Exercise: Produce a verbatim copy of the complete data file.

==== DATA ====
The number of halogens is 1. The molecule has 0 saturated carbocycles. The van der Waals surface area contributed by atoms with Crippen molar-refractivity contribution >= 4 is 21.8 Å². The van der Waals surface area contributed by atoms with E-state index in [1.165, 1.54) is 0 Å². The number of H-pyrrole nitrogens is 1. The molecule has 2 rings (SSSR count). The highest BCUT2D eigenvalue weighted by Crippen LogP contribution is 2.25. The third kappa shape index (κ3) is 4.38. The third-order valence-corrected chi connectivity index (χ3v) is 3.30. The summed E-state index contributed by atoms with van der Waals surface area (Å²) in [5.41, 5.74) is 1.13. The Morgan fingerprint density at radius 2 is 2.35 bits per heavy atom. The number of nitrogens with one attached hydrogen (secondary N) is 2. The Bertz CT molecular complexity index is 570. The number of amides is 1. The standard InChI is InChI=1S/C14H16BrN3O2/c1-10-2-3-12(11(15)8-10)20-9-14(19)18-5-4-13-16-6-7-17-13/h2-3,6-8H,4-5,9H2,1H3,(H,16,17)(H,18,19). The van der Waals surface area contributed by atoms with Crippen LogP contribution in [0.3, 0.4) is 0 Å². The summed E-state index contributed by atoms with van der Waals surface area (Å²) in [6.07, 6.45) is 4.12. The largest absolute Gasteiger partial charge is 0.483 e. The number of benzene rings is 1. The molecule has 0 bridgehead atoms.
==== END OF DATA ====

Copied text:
The number of halogens is 1. The molecule has 0 saturated carbocycles. The van der Waals surface area contributed by atoms with Crippen molar-refractivity contribution >= 4 is 21.8 Å². The van der Waals surface area contributed by atoms with E-state index in [1.165, 1.54) is 0 Å². The number of H-pyrrole nitrogens is 1. The molecule has 2 rings (SSSR count). The highest BCUT2D eigenvalue weighted by Crippen LogP contribution is 2.25. The third kappa shape index (κ3) is 4.38. The third-order valence-corrected chi connectivity index (χ3v) is 3.30. The summed E-state index contributed by atoms with van der Waals surface area (Å²) in [5.41, 5.74) is 1.13. The Morgan fingerprint density at radius 2 is 2.35 bits per heavy atom. The number of nitrogens with one attached hydrogen (secondary N) is 2. The Bertz CT molecular complexity index is 570. The number of amides is 1. The standard InChI is InChI=1S/C14H16BrN3O2/c1-10-2-3-12(11(15)8-10)20-9-14(19)18-5-4-13-16-6-7-17-13/h2-3,6-8H,4-5,9H2,1H3,(H,16,17)(H,18,19). The van der Waals surface area contributed by atoms with Crippen LogP contribution in [0.3, 0.4) is 0 Å². The summed E-state index contributed by atoms with van der Waals surface area (Å²) in [6.07, 6.45) is 4.12. The largest absolute Gasteiger partial charge is 0.483 e. The number of benzene rings is 1. The molecule has 0 bridgehead atoms.